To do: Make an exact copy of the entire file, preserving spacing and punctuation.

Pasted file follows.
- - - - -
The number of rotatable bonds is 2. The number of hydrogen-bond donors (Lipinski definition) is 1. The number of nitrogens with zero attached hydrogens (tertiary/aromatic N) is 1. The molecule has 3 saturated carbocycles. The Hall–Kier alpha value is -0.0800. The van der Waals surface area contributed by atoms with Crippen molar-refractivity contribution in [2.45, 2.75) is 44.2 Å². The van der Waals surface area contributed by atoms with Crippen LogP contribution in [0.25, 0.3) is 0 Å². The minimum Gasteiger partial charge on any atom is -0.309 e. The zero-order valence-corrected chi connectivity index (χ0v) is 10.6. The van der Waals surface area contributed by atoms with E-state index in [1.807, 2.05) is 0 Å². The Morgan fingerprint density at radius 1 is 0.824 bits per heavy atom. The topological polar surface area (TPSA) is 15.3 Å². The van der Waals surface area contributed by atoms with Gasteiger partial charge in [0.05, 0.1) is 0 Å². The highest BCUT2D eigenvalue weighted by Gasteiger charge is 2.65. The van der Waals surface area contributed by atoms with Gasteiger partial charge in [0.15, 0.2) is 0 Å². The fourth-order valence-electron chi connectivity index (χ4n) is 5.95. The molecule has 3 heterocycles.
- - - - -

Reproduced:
The number of rotatable bonds is 2. The number of hydrogen-bond donors (Lipinski definition) is 1. The number of nitrogens with zero attached hydrogens (tertiary/aromatic N) is 1. The molecule has 3 saturated carbocycles. The Hall–Kier alpha value is -0.0800. The van der Waals surface area contributed by atoms with Crippen molar-refractivity contribution in [2.45, 2.75) is 44.2 Å². The van der Waals surface area contributed by atoms with Crippen LogP contribution in [0.25, 0.3) is 0 Å². The minimum Gasteiger partial charge on any atom is -0.309 e. The zero-order valence-corrected chi connectivity index (χ0v) is 10.6. The van der Waals surface area contributed by atoms with E-state index in [1.807, 2.05) is 0 Å². The Morgan fingerprint density at radius 1 is 0.824 bits per heavy atom. The topological polar surface area (TPSA) is 15.3 Å². The van der Waals surface area contributed by atoms with Gasteiger partial charge in [0.05, 0.1) is 0 Å². The highest BCUT2D eigenvalue weighted by Gasteiger charge is 2.65. The van der Waals surface area contributed by atoms with Gasteiger partial charge in [0.15, 0.2) is 0 Å². The fourth-order valence-electron chi connectivity index (χ4n) is 5.95. The molecule has 3 heterocycles.